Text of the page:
Archive for February 2009

The Patriarch’s Teaching Responsibility

February 17, 2009

It is the responsibility of the patriarch to teach his family the Scriptures. No one else has been given this responsibility, and it is a responsibility that he cannot delegate to others. He is the divinely appointed head of the home, and he alone is responsible for the spiritual welfare of those under his headship. This is a God-given responsibility that cannot be surrendered to anyone. This is a serious matter before God.

This, by the way, relates directly to the truth of the church in thy house.” A home, which may include extended family and guests, led in ministry by the head of that home – the husband and father. As a general principle, other family men may from time to time be there – ideally on a learning basis, until they too can or will take on their own God-given family responsibility.

The primary teaching place is home. That is the standard of Scripture.

And, ye fathers, provoke not your children to wrath: but bring them up in the nurture and admonition of the Lord (Ephesians 6:4).

… The father to the children shall make known Thy truth (Isaiah 38:19).

Train up a child in the way he should go: and when he is old, he will not depart from it (Proverbs 22:6).

And thou shalt teach them diligently unto thy children, and shalt talk of them when thou sittest in thine house, and when thou walkest by the way, and when thou liest down, and when thou risest up (Deuteronomy 6:7).

And if they will learn any thing, let them ask their husbands at home … (I Corinthians 14:35)

James Wesley Stivers, in his work, Restoring the Foundations (Patriarch’s Publishing House) writes concerning the truth of these verses,

Can a “pastor” do this for your family? Can your child’s Sunday School teacher? No. It is impossible. What God is describing in this text is a live-in spiritual tutor. One must live with the person he is discipling [training]. Jesus lived with His twelve disciples for three years. They ate and slept in His presence … All this talk about church discipleship is fantasy. So is the concept of home cell groups. These are phony substitutes.

There seems to be something lost in a relationship between a parent and a child, if it is the decision of the parent to commission a third party to provide biblical instruction and spiritual nurture to the child in his stead. I argue that it is a dereliction of duty … Parents are to disciple their children. It is an immutable part of the vocation of parenthood.

Stuck in Weekly Religious Tradition

We naturally suppose that the “institutional church” is the primary agent in proclaiming the Gospel and teaching the Word of God. That is the primary role assigned to the “church” in our day. But it has not always been so. In early America, as it was in the earliest church, the Christian home was the spiritual center …

It is impossible to provide the basis for Christian character and spiritual experience in one of two hours a week. Constant contact with a Christian leader is necessary. That is why the “discipleship movement” was so popular in recent years. It recognized the inadequacy of the “institutional church” to provide even the basic spiritual foundations in a persons life …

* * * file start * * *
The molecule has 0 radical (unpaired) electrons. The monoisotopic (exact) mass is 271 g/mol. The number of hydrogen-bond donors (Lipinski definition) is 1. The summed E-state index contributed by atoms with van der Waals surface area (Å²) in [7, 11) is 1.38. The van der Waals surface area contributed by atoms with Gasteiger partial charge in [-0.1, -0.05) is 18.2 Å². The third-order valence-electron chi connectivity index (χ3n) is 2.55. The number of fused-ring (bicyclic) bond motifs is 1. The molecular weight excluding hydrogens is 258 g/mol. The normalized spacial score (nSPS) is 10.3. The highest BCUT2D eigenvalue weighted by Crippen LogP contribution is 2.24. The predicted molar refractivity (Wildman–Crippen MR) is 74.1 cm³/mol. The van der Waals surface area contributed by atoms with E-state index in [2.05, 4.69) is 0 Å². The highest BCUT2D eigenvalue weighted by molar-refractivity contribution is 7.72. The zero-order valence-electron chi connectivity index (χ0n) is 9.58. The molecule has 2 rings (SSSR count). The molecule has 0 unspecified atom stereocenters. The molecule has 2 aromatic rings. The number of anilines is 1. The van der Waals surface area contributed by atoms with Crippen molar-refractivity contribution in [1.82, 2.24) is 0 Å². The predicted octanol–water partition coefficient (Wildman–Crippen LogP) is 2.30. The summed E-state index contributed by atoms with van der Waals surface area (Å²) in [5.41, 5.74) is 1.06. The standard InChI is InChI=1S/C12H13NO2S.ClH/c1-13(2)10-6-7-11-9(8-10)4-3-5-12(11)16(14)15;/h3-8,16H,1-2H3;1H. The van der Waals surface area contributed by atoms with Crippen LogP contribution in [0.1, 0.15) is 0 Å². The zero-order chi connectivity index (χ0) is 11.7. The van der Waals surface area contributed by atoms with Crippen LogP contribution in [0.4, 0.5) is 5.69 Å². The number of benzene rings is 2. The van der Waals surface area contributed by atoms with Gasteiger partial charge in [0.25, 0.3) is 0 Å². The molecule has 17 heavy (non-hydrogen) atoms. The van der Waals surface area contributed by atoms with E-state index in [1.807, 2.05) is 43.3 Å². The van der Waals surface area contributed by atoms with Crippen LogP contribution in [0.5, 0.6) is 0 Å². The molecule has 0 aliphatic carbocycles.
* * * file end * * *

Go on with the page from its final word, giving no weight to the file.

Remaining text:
Some people believe, as I was prone at one time, that if one wishes to do anything for God, one must do it within the confines of the “church” apparatus – that God’s work is done primarily at “church.” Actually … the family is the chief agent for the passing-on of the Christian faith from generation to generation. …

Even the work of evangelism, once thought to be the principle purpose of the pulpit preacher, is better done through the home. The most effective evangelist, as many men and women with tender emotion admit, is that of a godly mother or father. Better than three-fourths of all conversions come through the work of family and friends …

It is a personal faith which must be transmitted, not an abstract and institutional one.

Clyde L. Pilkington, Jr.
Bible Student’s Notebook

Divine Sustainer

February 11, 2009

“And the LORD God said, It is not good that the man should be alone; I will make him an help meet for him” (Genesis 2:18).

This single verse from Genesis reveals to the observant student of Scripture the most amazing role of the wife to her husband. As we shall see, the significance of this passage, as well as the divine role that the Lord has give to the wife, is truly astounding.

The wife is her husband’s companion, helper, co-laborer, and assistant. Yet her largest and most significant role is that of sustainer. This is the heart of the matter concerning God’s use of the word “help.”

Eve was made – by divine design – to be Adam’s sustainer. A careful study of the Hebrew word for “help” is where we will learn the very core of who God made the woman to be. The Hebrew word is ezer,” Strong’s Hebrew Lexicon #5828. Outside of the context of Eve, the word is used 19 more times in the Old Testament. Of these 19 times the vast majority (at least 16 of them) are a direct reference to one of God’s attributes. It is in these passages where we will gain our real understanding of this Hebrew word that is translated “help” here in Genesis chapter two.

One would notice from an examination of the passages that contain the word “ezer” in them, that God’s own role of “help” to Israel as defined by its usage is that of a rescuer, a deliverer, a life-saver – in a word, He is sustainer. His work in this regard is certainly no small matter. “Ezer” is a word that describes one who actively intervenes.

Robert Alter confirms what we learn from the usage of “ezer” in the Old Testament:

‘Ezer’ elsewhere connotes active intervention on behalf of someone …” – Genesis: Translation and Commentary, W.W. Norton & Co. (1996).

That God would use the exact same word “help” as the description of the woman is very significant. God describes Eve with the very same word that He uses to describe Himself. He committed to her one of His attributes. He gave to her one of His very own roles, so that she may be to her husband a divine vessel of sustenance.